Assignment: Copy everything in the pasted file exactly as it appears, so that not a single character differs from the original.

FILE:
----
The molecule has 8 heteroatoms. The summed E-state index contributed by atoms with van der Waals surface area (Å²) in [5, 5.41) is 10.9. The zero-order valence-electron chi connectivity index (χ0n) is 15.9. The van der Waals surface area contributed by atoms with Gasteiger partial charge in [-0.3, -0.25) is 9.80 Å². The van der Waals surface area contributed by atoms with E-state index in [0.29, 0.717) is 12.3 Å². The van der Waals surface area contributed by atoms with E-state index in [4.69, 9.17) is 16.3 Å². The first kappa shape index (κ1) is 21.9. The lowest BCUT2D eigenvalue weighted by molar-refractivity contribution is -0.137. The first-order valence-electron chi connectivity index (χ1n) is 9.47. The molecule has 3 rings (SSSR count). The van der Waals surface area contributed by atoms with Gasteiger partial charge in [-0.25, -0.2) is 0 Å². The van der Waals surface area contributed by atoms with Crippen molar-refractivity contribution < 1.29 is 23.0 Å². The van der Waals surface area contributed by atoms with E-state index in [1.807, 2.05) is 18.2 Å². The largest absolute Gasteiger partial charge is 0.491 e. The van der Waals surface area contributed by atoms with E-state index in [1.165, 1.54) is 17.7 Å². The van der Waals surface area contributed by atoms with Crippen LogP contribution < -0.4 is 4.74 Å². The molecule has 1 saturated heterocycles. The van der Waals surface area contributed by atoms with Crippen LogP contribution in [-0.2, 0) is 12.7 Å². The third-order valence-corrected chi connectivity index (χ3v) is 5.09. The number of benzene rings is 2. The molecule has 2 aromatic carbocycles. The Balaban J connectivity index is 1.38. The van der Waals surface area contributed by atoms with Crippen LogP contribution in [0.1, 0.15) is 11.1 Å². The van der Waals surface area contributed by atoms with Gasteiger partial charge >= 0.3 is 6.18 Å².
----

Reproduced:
The molecule has 8 heteroatoms. The summed E-state index contributed by atoms with van der Waals surface area (Å²) in [5, 5.41) is 10.9. The zero-order valence-electron chi connectivity index (χ0n) is 15.9. The van der Waals surface area contributed by atoms with Gasteiger partial charge in [-0.3, -0.25) is 9.80 Å². The van der Waals surface area contributed by atoms with E-state index in [0.29, 0.717) is 12.3 Å². The van der Waals surface area contributed by atoms with E-state index in [4.69, 9.17) is 16.3 Å². The first kappa shape index (κ1) is 21.9. The lowest BCUT2D eigenvalue weighted by molar-refractivity contribution is -0.137. The first-order valence-electron chi connectivity index (χ1n) is 9.47. The molecule has 3 rings (SSSR count). The van der Waals surface area contributed by atoms with Gasteiger partial charge in [-0.25, -0.2) is 0 Å². The van der Waals surface area contributed by atoms with Crippen molar-refractivity contribution < 1.29 is 23.0 Å². The van der Waals surface area contributed by atoms with E-state index in [1.807, 2.05) is 18.2 Å². The largest absolute Gasteiger partial charge is 0.491 e. The van der Waals surface area contributed by atoms with E-state index in [1.165, 1.54) is 17.7 Å². The van der Waals surface area contributed by atoms with Crippen LogP contribution < -0.4 is 4.74 Å². The molecule has 1 saturated heterocycles. The van der Waals surface area contributed by atoms with Crippen LogP contribution in [-0.2, 0) is 12.7 Å². The third-order valence-corrected chi connectivity index (χ3v) is 5.09. The number of benzene rings is 2. The molecule has 2 aromatic carbocycles. The Balaban J connectivity index is 1.38. The van der Waals surface area contributed by atoms with Crippen LogP contribution in [0.1, 0.15) is 11.1 Å². The van der Waals surface area contributed by atoms with Gasteiger partial charge >= 0.3 is 6.18 Å².